Researchers Discovered Privilege, Wealth Disparities Among Animals Too
Animals have privilege too. A study published in Behavioral Ecology in December 2021 found that privilege exists in the animal world as well, where mammals, fish, birds and insects benefit from intergenerational “wealth.” Another review, published in May 2022, showed how human concepts of wealth – made up of material goods, social connections, and individual abilities and knowledge – can be found in operation in animal societies too. Studying generational privilege across species could potentially help us understand how societies evolve – and arguably holds the key to some existential questions about why inequality exists, and how different species respond to and evolve with it.
“Humans pass on material wealth like silverware, a home, or land to the next generation,” said Dr. Jennifer Smith, behavioral ecologist and author of the 2021 study. “Animals do this too.” In North American red squirrels, the mothers pass on their stores of spruce cones and nuts to their daughters – these inherited resources increase their chances of surviving the winter and allow them to reproduce earlier than others. The spotted hyena inherit their social rank from their mothers, in turn gaining access to better food and extending their lineage, while lower-ranked lineages may die out in time. Chimpanzees and capuchin monkeys, meanwhile, not only inherit stone tools from their parents, but also the knowledge of how to use these tools to crack nuts.
Young males in some species of Grouse may gain privileged positions in courtship displays, and therefore mating opportunities, if their fathers are nearby. In the underwater realm, certain clownfish are privileged by birth, where they inherit the right to hide in sea anemones. They are thus, better protected from predators than those born without this right. Moreover, female wasps may inherit their nests from parents and are more likely to reproduce as opposed to “lone” females.
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As such, intergenerational transfer of wealth – that comes in the form of “effects of parental care or social networks” as well as the “direct transfer of material wealth” – can drive inequality within family lineages of animals, the researchers noted. “In humans, more unequal societies are often associated with negative individual and societal outcomes,” the researchers wrote. They noted similar instances among animals too.
The research comes at a time when wealth inequalities are steadily rising across the human world. The top 1% of people earn 38% of all wealth created since the mid-1990s, while the poorest 50% hold only about 2% of it.
The big question is: what drives this inequality? Although root causes of inequality may vary across species, researchers hypothesized that social transfer of wealth, intergroup conflict and feedback loops where the rich get richer could be factors operating across species to create greater disparities. Researchers then make a case for studying wealth disparities in animals from an ecological and evolutionary perspective, concluding that understanding “the structural properties of wealth inequality is key to evolution.”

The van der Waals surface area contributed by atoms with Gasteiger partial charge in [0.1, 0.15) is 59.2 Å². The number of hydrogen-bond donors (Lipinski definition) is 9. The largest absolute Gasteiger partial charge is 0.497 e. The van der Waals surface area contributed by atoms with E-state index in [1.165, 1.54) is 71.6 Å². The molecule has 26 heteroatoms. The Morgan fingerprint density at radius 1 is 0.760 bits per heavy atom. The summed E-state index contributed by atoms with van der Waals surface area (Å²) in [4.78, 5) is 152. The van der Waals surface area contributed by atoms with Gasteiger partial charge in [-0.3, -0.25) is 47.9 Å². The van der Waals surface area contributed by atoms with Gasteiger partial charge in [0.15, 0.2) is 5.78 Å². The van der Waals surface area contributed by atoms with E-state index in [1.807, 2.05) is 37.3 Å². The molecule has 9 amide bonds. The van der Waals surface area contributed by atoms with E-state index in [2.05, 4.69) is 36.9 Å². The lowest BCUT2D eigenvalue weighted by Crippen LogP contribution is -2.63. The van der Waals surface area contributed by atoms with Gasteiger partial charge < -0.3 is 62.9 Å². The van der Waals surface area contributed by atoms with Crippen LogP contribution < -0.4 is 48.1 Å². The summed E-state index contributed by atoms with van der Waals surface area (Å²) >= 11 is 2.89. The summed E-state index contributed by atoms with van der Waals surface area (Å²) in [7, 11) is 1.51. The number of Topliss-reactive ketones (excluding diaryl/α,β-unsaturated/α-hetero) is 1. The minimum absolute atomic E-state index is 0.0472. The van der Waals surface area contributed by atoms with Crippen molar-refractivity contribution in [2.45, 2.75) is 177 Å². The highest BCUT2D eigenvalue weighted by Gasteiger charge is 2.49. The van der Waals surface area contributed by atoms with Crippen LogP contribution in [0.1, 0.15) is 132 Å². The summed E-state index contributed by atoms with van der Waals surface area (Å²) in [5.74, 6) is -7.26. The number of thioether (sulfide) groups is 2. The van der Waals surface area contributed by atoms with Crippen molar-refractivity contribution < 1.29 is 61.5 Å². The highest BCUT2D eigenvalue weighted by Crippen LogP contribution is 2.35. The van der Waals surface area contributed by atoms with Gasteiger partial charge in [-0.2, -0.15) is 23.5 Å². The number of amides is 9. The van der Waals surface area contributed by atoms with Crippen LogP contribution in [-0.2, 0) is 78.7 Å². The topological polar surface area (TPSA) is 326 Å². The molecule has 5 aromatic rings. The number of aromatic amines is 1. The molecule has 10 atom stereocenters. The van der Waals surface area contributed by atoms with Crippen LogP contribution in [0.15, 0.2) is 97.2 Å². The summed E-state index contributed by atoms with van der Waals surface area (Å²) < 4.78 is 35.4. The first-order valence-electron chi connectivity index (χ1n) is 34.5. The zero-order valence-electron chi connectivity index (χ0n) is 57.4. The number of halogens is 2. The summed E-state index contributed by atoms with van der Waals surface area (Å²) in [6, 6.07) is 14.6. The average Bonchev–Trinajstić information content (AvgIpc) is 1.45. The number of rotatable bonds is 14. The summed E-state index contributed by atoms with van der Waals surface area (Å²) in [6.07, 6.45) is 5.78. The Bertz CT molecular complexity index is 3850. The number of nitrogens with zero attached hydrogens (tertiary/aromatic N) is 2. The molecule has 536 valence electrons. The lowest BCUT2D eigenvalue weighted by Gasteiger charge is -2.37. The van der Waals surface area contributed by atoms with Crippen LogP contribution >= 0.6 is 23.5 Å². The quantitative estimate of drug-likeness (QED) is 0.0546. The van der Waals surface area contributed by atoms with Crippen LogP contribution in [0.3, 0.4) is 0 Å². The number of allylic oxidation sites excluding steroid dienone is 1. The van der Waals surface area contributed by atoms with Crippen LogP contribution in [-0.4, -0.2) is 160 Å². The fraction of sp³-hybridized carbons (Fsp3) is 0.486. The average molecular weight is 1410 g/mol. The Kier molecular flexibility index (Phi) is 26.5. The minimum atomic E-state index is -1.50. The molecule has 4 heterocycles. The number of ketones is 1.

Wealth inequality and its interactions with ecology — such as availability of resources or land — can be highly complex, pointing to a need for a clear framework to identify root causes and consequences of inequality across societies, noted an article in Inverse. In the context of the climate crisis, this becomes stark. While reports suggest climate change has exacerbated global economic inequality among humans, researchers say environmental stressors could be a “broadly acting driver” of inequality across species, underscoring the need for greater research.
However, there are also possible dangers of using such “loaded” terms in the context of animal behavior, where the visibility of privilege and inequality in the natural world might be used to justify the growing disparity in human society. Dr. Smith told The New York Times that their research might be misinterpreted to say, “‘Well, it exists everywhere, so we can do nothing about it.’” However, using a human lens to probe animal behavior might help us answer how inequality and privilege originated, in both animals and humans.
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Specifically, the researchers note, it could aid in understanding the “deep evolutionary roots of wealth inequality across the Tree of Life,” while also revealing how “multigenerational inequality and its compounding of advantages for some contribute to unequal playing fields across multiple species, including our own.”
“The structure of a society has a lot of different influences on all individuals that live within it. In many cases, the differences between individuals arise from the various ways in which unequal societies affect them. In turn, individuals try to exert control over or navigate these unequal systems in different ways. The biology of animal societies includes these types of dynamics, and we can’t understand the evolution of social animals without recognizing this feedback between the individual and the society,” said Daizaburo Shizuka, an author of the 2022 study.
While behavioral ecologists have expressed hope for unearthing the root causes driving human behavior by studying animal societies, and vice versa, they caution that humans possess social and cognitive traits distinct from animals while human societies are also far more complex. However, what sets us apart is our ability to comprehend and create change. As Dr Smith said, “We’re able to understand this phenomenon… and then explicitly act to choose how we use that knowledge to create social change.”
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